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Baseball / Ross Newhan : Rookies Give Game a New-Wave Look for Second Straight Year

September 13, 1987|Ross Newhan

If 1986 was the year of the rookie, particularly in the American League, then 1987 has proved to be an impressive sequel.

The AL has produced a freshman class comparable to last year's, which included Jose Canseco, Wally Joyner, Cory Snyder, Pete Incaviglia, Ruben Sierra, Danny Tartabull, Mark Eichhorn, Dan Plesac, John Cerutti, Eric King and Bobby Witt.

Oakland Athletics first baseman Mark McGwire, with his rookie-record 43 homers, 105 runs batted in and .280 batting average, is a cinch to be the league's Rookie of the Year, but in any other year it might have been:

--Boston Red Sox outfielders Mike Greenwell, with a .341 average, 17 homers and 74 RBIs in 103 games, or Ellis Burks, batting .267 with 19 homers, 55 RBIs and 22 steals in 109 games.

--Angel outfielder Devon White at .260, 22 homers, 81 RBIs and 26 steals.

--Kansas City Royals third baseman Kevin Seitzer, .327, 14 and 70.

--Detroit Tigers catcher Matt Nokes, .286, 27 and 75.

And it doesn't end there.

Besides Nokes, two other rookie catchers have made an impact at the position considered toughest to fill: the A's Terry Steinbach with a .290 average, 13 homers and 51 RBIs, and the Milwaukee Brewers' B.J. Surhoff, .292, 6 and 55.

Then there's Oakland outfielder Luis Polonia, .290 and 26 steals in 103 games, and Baltimore Orioles second baseman Billy Ripken, .317 and just one error in 52 games.

Mike Henneman, who stepped in when Tiger relief ace Willie Hernandez stumbled again, is likely to be the AL's rookie pitcher of the year on the basis of a 9-2 record, 4 saves and 2.34 earned-run average, although the Angels' DeWayne Buice, a rookie at 30, has saved 15 games and teammate Willie Fraser is 9-9 starting and relieving.

The National League was a wasteland compared to the American last year, with the rookie award coming down to a choice between the only bona fide candidates, St. Louis Cardinals relief pitcher Todd Worrell, who won it, and San Francisco Giants second baseman Rob Thompson.

The 1987 NL crop is somewhat deeper, though still not on the AL's level.

San Diego Padres catcher Benito Santiago, the NL's answer to Nokes, Surhoff and Steinbach, should easily outpoll Montreal Expos infielder Casey Candaele, who has a .276 average in 121 games, for the top award.

Santiago, batting .294 with 15 homers and 69 RBIs, has impressed scouts with his strong arm and consistent bat. At 22, he is expected to be the NL's All-Star catcher for the next decade, succeeding Gary Carter, who succeeded Johnny Bench.

Among other NL rookies, the scouts also remain high on Chicago Cubs outfielder Rafael Palmeiro, .258 and 9 homers in 62 games; New York Mets third baseman Dave Magadan, .329 in 71 games, and Pittsburgh second baseman Jose Lind, who has been in the majors only long enough to convince the Pirates that Johnny Ray was expendable.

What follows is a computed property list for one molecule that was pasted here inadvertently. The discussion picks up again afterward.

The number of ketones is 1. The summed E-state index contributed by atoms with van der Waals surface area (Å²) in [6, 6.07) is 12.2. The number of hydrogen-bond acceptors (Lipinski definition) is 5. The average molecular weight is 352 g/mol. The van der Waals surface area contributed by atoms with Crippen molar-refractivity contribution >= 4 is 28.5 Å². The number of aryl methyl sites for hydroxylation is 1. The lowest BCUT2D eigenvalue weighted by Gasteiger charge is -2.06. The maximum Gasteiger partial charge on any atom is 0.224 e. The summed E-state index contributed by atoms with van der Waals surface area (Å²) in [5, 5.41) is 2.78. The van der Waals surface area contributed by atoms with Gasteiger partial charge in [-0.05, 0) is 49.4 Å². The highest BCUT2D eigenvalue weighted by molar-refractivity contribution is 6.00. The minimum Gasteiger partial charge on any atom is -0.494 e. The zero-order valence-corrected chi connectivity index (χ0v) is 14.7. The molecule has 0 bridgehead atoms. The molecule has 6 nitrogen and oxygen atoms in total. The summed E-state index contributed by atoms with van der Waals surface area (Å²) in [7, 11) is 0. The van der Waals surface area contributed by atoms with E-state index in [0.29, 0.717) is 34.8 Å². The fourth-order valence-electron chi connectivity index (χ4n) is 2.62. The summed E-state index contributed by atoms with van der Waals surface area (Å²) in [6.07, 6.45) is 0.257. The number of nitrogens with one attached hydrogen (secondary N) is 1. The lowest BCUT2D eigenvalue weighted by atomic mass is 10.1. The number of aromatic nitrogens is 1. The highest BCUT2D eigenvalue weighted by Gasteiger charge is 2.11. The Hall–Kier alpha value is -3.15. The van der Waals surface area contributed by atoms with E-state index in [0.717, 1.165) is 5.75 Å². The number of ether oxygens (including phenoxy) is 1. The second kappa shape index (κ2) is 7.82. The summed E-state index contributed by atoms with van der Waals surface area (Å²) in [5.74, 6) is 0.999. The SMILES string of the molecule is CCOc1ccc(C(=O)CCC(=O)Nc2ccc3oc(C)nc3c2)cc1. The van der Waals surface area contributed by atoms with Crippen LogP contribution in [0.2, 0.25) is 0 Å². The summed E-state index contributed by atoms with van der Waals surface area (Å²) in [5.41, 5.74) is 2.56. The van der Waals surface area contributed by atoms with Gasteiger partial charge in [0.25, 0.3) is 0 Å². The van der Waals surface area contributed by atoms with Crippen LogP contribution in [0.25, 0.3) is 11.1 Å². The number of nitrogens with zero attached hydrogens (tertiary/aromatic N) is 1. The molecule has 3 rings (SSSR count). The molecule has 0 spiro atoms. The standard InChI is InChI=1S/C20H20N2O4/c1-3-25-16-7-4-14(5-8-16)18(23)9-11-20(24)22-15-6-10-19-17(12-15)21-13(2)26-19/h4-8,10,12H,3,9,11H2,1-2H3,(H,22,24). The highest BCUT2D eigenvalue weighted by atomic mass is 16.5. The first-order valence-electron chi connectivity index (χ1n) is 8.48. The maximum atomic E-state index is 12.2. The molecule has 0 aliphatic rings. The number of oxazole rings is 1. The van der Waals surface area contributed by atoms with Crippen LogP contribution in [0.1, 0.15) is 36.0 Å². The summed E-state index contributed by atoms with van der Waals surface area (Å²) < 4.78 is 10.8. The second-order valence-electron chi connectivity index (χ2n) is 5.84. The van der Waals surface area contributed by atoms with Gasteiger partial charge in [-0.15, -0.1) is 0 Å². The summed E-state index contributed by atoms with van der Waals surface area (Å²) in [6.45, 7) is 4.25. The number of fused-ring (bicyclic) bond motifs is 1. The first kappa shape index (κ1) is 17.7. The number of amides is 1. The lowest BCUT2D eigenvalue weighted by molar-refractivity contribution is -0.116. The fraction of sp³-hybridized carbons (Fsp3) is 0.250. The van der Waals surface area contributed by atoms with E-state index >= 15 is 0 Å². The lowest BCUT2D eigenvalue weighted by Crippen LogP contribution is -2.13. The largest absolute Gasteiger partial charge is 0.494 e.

Mike Dunne, whom the Cardinals reluctantly parted with in the deal that brought them catcher Tony Pena from Pittsburgh, is 10-5 with a 2.73 ERA and likely to become the rookie pitcher of the year for the Pirates, though San Francisco's Kelly Downs, 10-8 and 3.86, will provide some competition.

It all represents another honor roll for the freshman class.

Larry Doughty, who has resigned as farm director of the Cincinnati Reds and is the latest victim of owner Marge Schott's meddling, could soon join the Dodgers as successor to retiring farm director Bill Schweppe. Doughty and the Dodgers haven't talked yet, but sources say they will.

Said Doughty of his 18 years with the Reds: "It's in my blood, but I'm past compromise."

He also said that the trivialities added up. He wouldn't be specific, but the budget-conscious Schott reportedly informed the club's scouts recently that they would be responsible for paying their own laundry bills on the road, as well as the deductible premium on company cars, and that only in rare situations would the club approve entertainment expenses.

Doughty is the eighth Red executive to resign since Schott became owner--some with no job alternatives at the time.

Batting coach Billy DeMars also resigned recently when Schott gave his responsibilities to Tony Perez, allegedly after a pair of players recommended it.

Will Manager Pete Rose go, too? There are said to be unpleasant undercurrents developing in the Reds' clubhouse--whispers that Rose talks only to his stars and that some blacks aren't talking to some whites--but the losing tide may envelop General Manager Bill Bergesch rather than Rose, the hometown favorite.

Schott, in fact, has been risking a tampering fine by openly discussing the possibility of bringing Sparky Anderson back to Cincinnati, but she hasn't said whether Anderson would go upstairs or downstairs.

Dinner talk at the owners' midweek meetings in Toronto is said to have centered on Jerry Buss' continuing bid to buy the San Diego Padres.

Buss faces some basic and significant problems:

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